It may be alarming to find blood in the toilet or after wiping. There are many possible causes, and some are relatively harmless, some require treatment, and some may warrant emergency care.

Below, learn more about the possible causes of bloody stool, including those more common in children. Also, find out how doctors diagnose and treat these issues.

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The amount of blood in stool can indicate the severity of the underlying issue.

Blood in stool may result from bleeding in the upper or lower gastrointestinal (GI) tract — and the color of the blood can help indicate its source.

Black, tarry stool

Black, tarry stool may point to a bleed in the upper GI tract. As a general rule, the darker the blood, the higher the source of the bleed.

The upper GI tract includes the mouth, esophagus, stomach, and upper part of the small intestine, called the duodenum.

According to the American College of Surgeons, upper GI bleeding is more common than lower GI bleeding, accounting for about 70% of all GI bleeds.

Bright red blood

This is usually a sign of a bleed in the lower GI tract. This section consists of the large intestine, rectum, and anus.

An injury to the GI tract can cause irritation that leads to bleeding. In other cases, ulcers form, rupturing the lining of an organ. In either event, the blood passes out of the body with the stool.

Specific health issues may be involved, such as:


Gastroenteritis is a blanket term for conditions that cause an upset stomach. Most of these cases result from a bacterial or viral infection, according to the United Kingdom’s National Health Service (NHS).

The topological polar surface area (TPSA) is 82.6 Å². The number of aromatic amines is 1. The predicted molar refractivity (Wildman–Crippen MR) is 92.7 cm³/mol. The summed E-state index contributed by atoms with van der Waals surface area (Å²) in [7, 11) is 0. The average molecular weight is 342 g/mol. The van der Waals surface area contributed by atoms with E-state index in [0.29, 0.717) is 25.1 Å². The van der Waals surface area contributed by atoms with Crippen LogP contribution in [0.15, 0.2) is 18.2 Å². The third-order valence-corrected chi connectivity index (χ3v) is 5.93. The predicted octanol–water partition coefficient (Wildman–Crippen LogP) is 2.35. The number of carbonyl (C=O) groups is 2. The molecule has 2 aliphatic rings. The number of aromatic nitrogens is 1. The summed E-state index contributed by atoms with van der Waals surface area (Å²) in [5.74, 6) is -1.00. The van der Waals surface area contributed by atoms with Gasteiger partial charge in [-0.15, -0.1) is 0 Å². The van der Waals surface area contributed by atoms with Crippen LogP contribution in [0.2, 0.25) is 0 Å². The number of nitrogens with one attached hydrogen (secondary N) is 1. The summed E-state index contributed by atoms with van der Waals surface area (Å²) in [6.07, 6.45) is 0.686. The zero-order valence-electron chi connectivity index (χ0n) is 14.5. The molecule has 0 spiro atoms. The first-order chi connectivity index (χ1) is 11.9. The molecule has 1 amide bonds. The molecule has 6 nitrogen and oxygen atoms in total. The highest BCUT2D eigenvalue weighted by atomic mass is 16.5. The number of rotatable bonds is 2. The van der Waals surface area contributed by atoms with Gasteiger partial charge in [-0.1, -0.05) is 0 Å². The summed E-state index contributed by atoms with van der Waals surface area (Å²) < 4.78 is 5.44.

Depending on the circumstances and symptoms — which can include bloody diarrhea — a doctor may refer to the infection as food poisoning or stomach flu.

Anal fissure

Anal fissures are small, thin tears in the lining of the anus. They may bleed and cause pain during a bowel movement.


Hemorrhoids are swollen veins in the lower rectum. Straining or passing hard stool can rupture these veins, leading to bloody bowel movements.

Peptic ulcers

Peptic ulcers are open sores that develop in the lining of the stomach or duodenum.

A peptic ulcer that forms on a blood vessel may cause bleeding and bloody stools.

These ulcers can result from infection with Helicobacter pylori bacteria or from the long-term use of nonsteroidal anti-inflammatory drugs (NSAIDs).


Diverticula are small pockets that can form inside the colon. They are prone to infection and inflammation and can sometimes rupture and bleed.

The medical term for infection and inflammation of diverticula is diverticulitis.

Inflammatory bowel disease

Inflammatory bowel diseases such as Crohn’s disease and ulcerative colitis can cause bloody stool.

Anal fistula

An anal fistula is a small tunnel that forms between the end of the bowel and the skin near the anus.

It typically develops when an infection near the anus causes pus to collect in surrounding tissues. As the pus drains, it leaves behind the fistula, which may continue to ooze pus or blood.


A person may experience GI bleeding as a side effect of blood-thinning medications, such as:

Anyone who takes a blood-thinning medication and has a bloody bowel movement should notify their doctor immediately.

Colon polyps

Colon polyps can lead to bloody stools. These small growths may be benign or precancerous.


Cancerous tumors of the GI tract can weaken the lining of the GI tissues, causing them to bleed.